The navigation maps from the Army Corps of Engineers are very accurate and allow us to navigate down this huge water-system. We mark the route in red, circle places we stop at, record the arrival and departure times and write notes of what we did.

Since the epic 1,700 mile Mississippi River decent in 2014, the Barrel Raft Boys have compiled an advice page with any knowledge we accumulated. For reference, the upper Mississippi River we discuss in anything north of St. Louis, Missouri.

Best advice is to ask locals for help.


  • Obtain the Army Corps of Engineers maps.
    • These maps are insanely accurate down to buoy placement and mile markers.
  • Have a marine radio to contact Lock and Dam operations and for emergencies.
  • Take the inside corners on river bends to avoid barges and other traffic.
    • Taking a turn on the outside will tend to be faster, unpredictable and be more powerful.
    • Always assume their will be someone approaching you.
    • It takes a barge one mile to stop!
  • Maximize each opportunity on the river to fill-up on supplies, towns will become more and more difficult to access.

Safe Landing & Camping

  • Camp overnight in sloughs and side channels on the upper Mississippi.
    • These are alternative river flows that connect back to main route.
    • Usually have slower water flow, less traveled by boats.
    • Barges will never deviate from main path, these areas shield you from waves that keep you up all night rocking.
  • On the lower Mississippi sand bars will often provide relief on backsides.
    • Head down a sand bar until it comes to a point.
    • The backside around the sand point will be like a personal parking space.
  • Use river claw anchors to secure vessel, these are shaped like a ” T ”
    • These anchors grab the roots under water.
    • They also embed into sandy shores well.
  • Tie off boat in two places as the flow of the river will constantly try to take your boat to New Orleans.
    • Have 4 cleats on each corner.
    • Use trees or large rocks to tie off.
    • Learn from a marina the best way to cleat a rope.

Fishing and Wildlife

  • A fishing license is required, the area you fish must be one of the States you are between.
  • Catfish is plentiful, best to catch at night with very stinky bait.
    • Older catfish have more PCB’s, therefore can make you not feel good.
    • Younger, smaller catfish eat best because they consumed less PCB.
  • Bald eagle, turtles, swans, geese, deer, mosquitoes and anything else will be joining you on your journey.
  • The upper Mississippi River is packed full of wildlife, the best time for viewing is early morning.
  • The lower Mississippi River is mostly fish, we didn’t encounter alligators until Louisiana.
  • Mosquitoes will show up exactly once the sun sets, close everything up beforehand.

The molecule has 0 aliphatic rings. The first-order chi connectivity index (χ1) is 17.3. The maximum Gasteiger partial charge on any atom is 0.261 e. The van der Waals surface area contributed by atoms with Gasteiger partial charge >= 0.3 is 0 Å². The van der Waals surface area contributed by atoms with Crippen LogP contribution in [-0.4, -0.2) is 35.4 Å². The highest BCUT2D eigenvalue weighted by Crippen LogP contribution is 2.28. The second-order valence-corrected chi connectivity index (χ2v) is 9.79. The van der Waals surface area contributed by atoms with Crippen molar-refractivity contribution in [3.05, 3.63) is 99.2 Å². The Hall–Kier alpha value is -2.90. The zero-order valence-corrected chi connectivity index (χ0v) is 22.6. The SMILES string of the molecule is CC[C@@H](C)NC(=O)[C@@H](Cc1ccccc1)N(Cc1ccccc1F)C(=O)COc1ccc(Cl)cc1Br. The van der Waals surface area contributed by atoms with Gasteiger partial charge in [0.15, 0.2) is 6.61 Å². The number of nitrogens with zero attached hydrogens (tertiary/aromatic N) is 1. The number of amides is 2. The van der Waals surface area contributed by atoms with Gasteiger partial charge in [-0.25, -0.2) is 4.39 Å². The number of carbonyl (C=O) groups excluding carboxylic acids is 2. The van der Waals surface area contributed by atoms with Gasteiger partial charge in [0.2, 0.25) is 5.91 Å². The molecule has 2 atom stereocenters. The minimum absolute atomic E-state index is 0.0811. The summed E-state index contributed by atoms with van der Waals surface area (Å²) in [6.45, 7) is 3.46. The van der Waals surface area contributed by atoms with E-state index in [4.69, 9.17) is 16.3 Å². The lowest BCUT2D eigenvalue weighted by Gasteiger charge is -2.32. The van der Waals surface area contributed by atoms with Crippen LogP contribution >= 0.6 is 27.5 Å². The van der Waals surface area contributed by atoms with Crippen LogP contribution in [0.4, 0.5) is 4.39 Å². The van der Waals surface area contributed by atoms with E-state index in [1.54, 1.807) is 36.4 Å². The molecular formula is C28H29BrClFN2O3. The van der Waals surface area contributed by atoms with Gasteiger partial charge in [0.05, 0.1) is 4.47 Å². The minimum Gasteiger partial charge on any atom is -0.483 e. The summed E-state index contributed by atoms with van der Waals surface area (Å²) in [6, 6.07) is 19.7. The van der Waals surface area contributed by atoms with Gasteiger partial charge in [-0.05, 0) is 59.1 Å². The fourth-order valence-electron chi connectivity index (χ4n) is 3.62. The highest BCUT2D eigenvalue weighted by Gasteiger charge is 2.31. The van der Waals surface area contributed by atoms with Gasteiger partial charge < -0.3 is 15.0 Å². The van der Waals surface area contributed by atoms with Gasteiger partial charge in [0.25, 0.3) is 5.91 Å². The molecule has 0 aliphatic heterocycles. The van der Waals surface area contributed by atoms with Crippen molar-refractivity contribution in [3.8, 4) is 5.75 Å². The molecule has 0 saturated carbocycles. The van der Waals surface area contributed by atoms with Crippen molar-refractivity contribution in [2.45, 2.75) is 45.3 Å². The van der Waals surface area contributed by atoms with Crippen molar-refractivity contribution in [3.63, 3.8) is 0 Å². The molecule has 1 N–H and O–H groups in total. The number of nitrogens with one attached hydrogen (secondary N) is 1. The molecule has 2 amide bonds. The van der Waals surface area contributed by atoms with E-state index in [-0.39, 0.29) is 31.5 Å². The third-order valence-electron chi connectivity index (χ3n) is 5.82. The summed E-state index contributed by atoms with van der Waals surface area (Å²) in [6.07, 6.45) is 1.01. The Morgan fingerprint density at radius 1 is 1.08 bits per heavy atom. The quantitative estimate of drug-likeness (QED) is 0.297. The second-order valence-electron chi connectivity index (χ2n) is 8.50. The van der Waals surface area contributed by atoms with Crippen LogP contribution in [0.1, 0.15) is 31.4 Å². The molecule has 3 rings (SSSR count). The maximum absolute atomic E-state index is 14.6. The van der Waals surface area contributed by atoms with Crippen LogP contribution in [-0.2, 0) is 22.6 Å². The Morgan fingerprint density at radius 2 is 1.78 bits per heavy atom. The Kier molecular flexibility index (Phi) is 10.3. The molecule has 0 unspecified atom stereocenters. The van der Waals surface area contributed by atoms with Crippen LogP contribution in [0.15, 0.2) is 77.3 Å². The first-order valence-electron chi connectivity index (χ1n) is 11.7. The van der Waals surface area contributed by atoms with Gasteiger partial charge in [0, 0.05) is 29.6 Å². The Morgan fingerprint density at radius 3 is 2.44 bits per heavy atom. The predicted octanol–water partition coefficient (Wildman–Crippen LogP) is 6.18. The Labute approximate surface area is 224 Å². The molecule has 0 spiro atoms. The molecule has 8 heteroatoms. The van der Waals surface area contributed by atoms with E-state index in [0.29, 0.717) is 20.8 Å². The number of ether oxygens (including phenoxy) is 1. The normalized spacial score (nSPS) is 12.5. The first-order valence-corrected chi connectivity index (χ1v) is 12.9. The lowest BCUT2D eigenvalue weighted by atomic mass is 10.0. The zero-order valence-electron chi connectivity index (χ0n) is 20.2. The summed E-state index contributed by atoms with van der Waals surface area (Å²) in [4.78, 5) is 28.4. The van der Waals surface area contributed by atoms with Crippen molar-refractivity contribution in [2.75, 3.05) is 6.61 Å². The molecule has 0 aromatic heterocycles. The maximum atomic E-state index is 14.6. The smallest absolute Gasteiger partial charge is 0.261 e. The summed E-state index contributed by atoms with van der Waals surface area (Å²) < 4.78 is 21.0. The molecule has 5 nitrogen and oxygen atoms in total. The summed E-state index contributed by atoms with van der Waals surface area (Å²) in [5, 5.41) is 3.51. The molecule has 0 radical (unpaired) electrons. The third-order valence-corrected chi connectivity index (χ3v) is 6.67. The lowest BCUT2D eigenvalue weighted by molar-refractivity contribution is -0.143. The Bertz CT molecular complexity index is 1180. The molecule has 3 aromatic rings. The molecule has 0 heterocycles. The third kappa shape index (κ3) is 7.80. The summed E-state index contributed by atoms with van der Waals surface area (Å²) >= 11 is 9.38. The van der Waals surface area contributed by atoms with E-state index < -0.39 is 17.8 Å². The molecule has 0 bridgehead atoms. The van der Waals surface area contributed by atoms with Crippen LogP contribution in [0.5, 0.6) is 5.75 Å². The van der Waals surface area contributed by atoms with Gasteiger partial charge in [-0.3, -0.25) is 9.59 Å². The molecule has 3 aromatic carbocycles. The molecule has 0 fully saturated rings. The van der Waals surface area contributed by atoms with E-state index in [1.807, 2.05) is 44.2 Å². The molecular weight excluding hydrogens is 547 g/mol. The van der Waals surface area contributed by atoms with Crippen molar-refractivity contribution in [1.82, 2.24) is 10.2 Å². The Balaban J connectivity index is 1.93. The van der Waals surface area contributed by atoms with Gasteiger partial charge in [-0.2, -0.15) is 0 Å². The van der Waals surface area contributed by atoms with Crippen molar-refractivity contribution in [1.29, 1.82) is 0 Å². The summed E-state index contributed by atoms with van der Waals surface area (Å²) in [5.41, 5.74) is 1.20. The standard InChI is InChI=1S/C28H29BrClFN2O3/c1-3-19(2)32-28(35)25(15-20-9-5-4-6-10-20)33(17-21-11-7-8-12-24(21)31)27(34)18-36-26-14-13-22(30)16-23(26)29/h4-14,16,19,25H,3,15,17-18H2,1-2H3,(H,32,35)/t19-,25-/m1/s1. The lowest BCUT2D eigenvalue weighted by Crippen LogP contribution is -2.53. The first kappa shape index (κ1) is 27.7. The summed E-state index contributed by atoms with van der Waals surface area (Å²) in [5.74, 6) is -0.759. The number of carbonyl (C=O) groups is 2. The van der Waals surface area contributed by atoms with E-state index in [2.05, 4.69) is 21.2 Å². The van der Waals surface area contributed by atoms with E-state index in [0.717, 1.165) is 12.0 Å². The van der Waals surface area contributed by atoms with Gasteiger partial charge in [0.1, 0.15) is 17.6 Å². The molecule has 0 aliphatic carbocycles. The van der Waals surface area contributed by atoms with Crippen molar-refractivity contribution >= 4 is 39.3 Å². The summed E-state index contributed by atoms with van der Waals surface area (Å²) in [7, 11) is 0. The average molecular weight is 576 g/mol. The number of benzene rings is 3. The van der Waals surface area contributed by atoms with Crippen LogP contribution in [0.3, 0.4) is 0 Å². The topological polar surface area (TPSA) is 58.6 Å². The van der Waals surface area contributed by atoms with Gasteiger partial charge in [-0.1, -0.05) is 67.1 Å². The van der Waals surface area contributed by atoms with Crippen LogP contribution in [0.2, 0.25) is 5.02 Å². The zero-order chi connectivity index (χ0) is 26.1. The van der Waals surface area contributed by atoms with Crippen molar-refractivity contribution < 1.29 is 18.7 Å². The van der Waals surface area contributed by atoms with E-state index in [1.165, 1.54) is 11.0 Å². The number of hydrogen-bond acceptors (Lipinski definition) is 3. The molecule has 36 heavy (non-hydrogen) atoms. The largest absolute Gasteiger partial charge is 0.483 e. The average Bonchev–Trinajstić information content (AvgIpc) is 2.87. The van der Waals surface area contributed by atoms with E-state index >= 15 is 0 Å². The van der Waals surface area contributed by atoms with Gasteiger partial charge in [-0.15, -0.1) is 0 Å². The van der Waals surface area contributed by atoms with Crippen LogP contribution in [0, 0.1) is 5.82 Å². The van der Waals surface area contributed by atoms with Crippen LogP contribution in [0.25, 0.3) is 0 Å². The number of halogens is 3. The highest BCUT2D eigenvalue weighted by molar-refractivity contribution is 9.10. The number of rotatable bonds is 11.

• Your body will build up a tolerance after time, they also become less attracted to you.
  • Biting flies are worse than mosquitoes, they relentlessly attack your ankles.
    • Two fly swatters, a bunch of fly strips and keeping things dry are your best defense.

River Towns and Supplies

  • Many towns have yacht clubs and marina, they charge $1-$5 per foot per night.
    • Great spot for recovery from elements.
    • Offer showers, laundry, boat enthusiasts, bars.
    • #1 location for Fuel and Water (make sure your drinking water is pulled from fresh water though)
  • Supplies exist in town, sometimes right on the river, but most are a mile or two away.
    • Ask locals about supply locations before journey, most times they’ll offer to drive you.
    • Gasoline in 5 gallon tanks will weigh close to 50 pounds.
  • A good backpack is crucial, should be able to hold two bag of groceries.
  • I personally recommend hitting Taco Bells and fast food stops when you can to replenish for cheap and warm meals.
  • Bring a bicycle to experience more.
  • The farther south you descend on the river, the farther towns become.
  • Although Skully was on guard duty, we’d take him most times into town leaving our boat open; we never had one incidence of damage or theft.

The following is specific advice from contacts who’ve help us along the way by email or meeting us on the river.

Gary G

My name is Gary G. I was in the guide boat that stopped to talk to you south of catfish bar. The guide was Turk from croixsippi guide service. I was the guy in the back with the red sweatshirt. I wanted to warn you guys – your raft seemed a little bit low in the water so. Watch out for wakes from barges and 40 foot boats that could send 2 – 3 foot waves your way. Might be a good idea to prepare for some water coming over the deck – keep things dry.  I went down the Mississippi to Winona about 4 years ago on a small pontoon and we had to be careful of the waves from big boats. Be safe.

Thank you very much Gary for the advice, we are keeping an eye on the wake situation. We’ve found that so far taking a wake to the rear and speeding up is best to reduce the wash-out keep us steady. I truly appreciate your help.


Stay safe by traveling only during the day and calm river conditions; anything abnormal due to weather, river traffic or water levels increasingly worsen your chance of safe navigation.